“These are unprecedented and uncertain times…” these are the terms that we have been hearing when we watch the news, read the papers and on social media.
These are worrying times and you may be questioning your own health and mortality. What will happen if I fall ill? What will happen to my children if the worst happens? How can I protect my family if I die? How will my family cope without me financially?
Making a will at this time will help take away some of the worry, we hope the answers below provide clarity as to why you would need a will.
What is Intestacy?
Death is difficult to think about and many people feel nervous about making a will, some feel like they are tempting fate by even discussing making a will. It is important to consider what would happen if you died without a will, known as dying intestate. If you die intestate, how your estate is dealt with will be governed by intestacy law. The intestacy law prescribes who may administer your estate and who will inherit.
In order to ensure your loved ones are looked after once you are gone and that your wishes are respected, you will need a will. It is never a pleasant task to think about but it will give you peace of mind that your estate is dealt with by someone you trust and that it passes to your loved ones. By making a will you protect your loved ones, help benefit a charity or people of your own choice.
Below are a few points you should think about before deciding whether you need to write a will.
Who will deal with my estate if I don’t have a will?
You may feel that there is no point in writing a will if you do not have any children or family members. Someone will need to deal with them when you are gone, it is good to think who this could be. With a will you can choose exactly what you would like done with your estate,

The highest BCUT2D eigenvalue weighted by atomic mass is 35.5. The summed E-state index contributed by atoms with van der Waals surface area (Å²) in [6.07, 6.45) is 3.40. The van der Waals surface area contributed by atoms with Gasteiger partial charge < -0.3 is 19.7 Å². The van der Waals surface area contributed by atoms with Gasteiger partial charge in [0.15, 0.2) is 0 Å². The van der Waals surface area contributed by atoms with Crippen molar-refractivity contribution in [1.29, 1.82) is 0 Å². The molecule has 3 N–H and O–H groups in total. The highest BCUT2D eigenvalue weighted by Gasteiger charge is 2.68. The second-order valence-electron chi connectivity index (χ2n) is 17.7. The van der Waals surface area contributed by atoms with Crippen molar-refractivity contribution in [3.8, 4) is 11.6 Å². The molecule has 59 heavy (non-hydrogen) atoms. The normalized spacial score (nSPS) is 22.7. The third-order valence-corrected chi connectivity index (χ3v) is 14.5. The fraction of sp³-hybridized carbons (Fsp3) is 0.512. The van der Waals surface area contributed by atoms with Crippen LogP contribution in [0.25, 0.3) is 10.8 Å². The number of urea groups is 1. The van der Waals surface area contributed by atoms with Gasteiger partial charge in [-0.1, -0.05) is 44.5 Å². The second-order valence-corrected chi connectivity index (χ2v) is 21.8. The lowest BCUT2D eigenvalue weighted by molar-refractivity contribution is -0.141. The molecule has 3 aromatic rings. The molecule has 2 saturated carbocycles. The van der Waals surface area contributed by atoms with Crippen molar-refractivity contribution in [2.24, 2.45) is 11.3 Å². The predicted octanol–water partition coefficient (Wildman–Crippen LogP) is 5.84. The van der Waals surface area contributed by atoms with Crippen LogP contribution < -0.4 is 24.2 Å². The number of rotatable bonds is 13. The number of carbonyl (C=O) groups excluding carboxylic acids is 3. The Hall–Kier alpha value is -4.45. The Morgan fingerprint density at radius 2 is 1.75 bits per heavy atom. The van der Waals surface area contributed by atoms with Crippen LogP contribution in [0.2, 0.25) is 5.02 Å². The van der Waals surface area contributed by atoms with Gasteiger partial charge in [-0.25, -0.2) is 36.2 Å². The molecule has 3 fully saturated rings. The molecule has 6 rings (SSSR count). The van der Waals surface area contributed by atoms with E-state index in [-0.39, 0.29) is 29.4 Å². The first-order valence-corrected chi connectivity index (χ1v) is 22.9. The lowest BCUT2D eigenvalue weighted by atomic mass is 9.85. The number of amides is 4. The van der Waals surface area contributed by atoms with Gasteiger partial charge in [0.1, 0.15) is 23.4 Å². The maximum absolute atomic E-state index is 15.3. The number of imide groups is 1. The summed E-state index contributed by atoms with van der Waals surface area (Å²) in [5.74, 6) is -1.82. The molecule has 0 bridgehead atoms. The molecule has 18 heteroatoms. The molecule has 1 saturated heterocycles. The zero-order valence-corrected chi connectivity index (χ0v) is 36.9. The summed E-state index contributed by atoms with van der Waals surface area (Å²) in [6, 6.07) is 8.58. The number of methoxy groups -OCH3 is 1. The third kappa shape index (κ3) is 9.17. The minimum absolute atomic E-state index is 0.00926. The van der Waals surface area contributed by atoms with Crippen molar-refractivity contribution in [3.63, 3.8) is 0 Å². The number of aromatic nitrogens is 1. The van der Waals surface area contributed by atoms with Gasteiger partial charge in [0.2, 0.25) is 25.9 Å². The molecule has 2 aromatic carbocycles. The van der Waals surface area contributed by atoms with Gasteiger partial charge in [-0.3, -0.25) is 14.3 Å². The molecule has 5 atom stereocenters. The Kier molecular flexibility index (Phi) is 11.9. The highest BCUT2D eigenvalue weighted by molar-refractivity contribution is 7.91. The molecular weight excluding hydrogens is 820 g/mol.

If you die intestate, the law of intestacy sets out a strict order of your relatives who can act as administrators of your estate, the order of priority to act as administrator is:
- Surviving Spouse or Civil Partner
- Children of the deceased or their children
- Parents of the deceased
- Brothers and sisters of the whole blood or their children
- Brothers and sisters of the half blood or their children
- Uncles and aunts of the whole blood or their children
- Uncles and aunts of the half blood or their children
- The Crown
If I don’t have a will who would be my child’s guardian?
If you have children under the age of 18, without making a provision in your will, your family members may not be able to look after your children. Without establishing who you would like to care for your children they may be placed into care until it has been established who is the most suitable person to be appointed by the court as their legal guardian.
By appointing a guardian in your will you can at least ensure that someone you trust will look after your children and act in their best interests.
How to incorporate a trust into my will
You may wish to leave a share of your assets to your children or younger individuals. Access to the funds can be delayed in the form of a trust incorporation within your Will. This ensures your children are looked after sensibly, by delaying their access to the funds until they reach a certain age. Usually trusts are put in place until children reach the age of 21 or 25.